So now you know when the similar Rossi review was published, and you already have archive access, so it should be a snap. Let me know if it isn’t. — tw
Re “Outside-the-Waistband Holsters: We Test 20, Part I,” June 2014
Love your magazine, keep up the good work. I was very surprised that Stoner Holsters weren’t listed in your article. I have six of these holsters in the FBI Slide version. They are fantastic.
They keep the gun close to my body, at a correct draw angle, and they are all custom made. I have everything from a SIG P938 to a Para Expert Carry 45 ACP. The price is great as well, $50 each. Do I get my name in your great magazine? LOL. Please say yes. I want to be famous too.—Ben Harper
Bossier City, Louisiana
Hey Ben: Wish granted. I forwarded your request for a Stoner review to Bob Campbell. — tw
Re “1911s: Buy New or Used? We Test Three 45 ACPs to Find Out,” July 2014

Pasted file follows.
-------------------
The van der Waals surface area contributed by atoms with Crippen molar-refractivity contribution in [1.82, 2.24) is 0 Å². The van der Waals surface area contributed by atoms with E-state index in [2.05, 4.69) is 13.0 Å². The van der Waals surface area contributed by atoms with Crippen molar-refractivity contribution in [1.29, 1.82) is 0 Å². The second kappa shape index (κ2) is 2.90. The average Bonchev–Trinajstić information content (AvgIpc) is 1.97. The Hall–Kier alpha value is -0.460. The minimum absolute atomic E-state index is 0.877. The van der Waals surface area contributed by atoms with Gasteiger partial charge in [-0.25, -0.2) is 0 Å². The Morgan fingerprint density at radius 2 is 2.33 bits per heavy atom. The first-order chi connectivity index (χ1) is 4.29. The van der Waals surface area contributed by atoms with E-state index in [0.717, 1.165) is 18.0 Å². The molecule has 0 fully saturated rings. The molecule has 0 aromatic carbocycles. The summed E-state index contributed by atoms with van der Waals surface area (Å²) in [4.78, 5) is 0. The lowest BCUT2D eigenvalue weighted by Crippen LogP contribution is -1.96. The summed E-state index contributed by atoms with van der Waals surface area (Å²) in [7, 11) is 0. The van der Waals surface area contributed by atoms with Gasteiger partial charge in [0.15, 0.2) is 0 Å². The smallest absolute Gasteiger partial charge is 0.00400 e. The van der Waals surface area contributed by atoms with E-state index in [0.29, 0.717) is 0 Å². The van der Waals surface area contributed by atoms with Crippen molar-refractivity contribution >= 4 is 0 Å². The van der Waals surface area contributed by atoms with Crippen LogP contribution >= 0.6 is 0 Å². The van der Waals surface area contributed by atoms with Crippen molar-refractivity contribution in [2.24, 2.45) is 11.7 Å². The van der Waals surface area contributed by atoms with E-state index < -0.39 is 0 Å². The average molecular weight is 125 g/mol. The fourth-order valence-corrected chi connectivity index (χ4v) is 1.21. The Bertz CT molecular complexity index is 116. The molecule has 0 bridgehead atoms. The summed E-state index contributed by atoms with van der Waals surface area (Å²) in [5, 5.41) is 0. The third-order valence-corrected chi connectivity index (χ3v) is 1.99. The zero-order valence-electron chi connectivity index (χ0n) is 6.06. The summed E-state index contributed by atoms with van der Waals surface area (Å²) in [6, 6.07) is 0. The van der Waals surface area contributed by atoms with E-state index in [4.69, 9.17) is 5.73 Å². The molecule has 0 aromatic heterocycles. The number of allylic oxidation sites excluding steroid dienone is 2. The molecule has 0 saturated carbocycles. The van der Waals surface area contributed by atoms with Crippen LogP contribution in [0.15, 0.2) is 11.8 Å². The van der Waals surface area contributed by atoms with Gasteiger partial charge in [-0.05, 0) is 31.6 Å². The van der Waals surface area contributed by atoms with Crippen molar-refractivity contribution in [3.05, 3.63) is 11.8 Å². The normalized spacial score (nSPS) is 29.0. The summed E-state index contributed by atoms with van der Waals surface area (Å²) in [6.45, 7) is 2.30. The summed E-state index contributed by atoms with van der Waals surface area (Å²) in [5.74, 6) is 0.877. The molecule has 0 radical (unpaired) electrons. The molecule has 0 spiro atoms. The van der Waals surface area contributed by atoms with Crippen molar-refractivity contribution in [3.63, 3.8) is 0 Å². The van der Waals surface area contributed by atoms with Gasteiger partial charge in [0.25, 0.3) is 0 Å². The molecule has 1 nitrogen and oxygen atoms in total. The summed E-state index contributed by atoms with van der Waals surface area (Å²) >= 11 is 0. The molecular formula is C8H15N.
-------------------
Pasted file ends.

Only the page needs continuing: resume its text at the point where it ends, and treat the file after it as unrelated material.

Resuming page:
GT’s review of the RIA Tactical II Compact paralleled my recent experience. When I was at the range, the owner let me try his RIA, which was his carry gun. Really nice shooting 45 ACP in a concealable package. He had added a magazine-well extension.
Anyway, the gun shot fine until the last round, when the case did not eject, but in fact was driven back partially into the magazine. A portion of the case was held by the mag lips and the other portion was resting on the feed ramp. It was impossible to clear the jam as the extractor could not grab the case. Additionally, the magazine well extension made it impossible to get any purchase on the magazine floor plate to rip the mag free. This was finally resolved by inserting a knife in the ejection port to force the case back far enough into the magazine lips to allow the magazine to be withdrawn.
The owner said he had never seen that happen before. Neither have I in all my years of shooting Glocks.
As a retired police officer and FI, the lesson is that reliability is critical. Faster reloads are of no use if you can’t clear a jam. You will die with a jammed gun. Leave the competition accessories to the matches and KISS.
— Mike DeBoer
Amen to that. — tw GT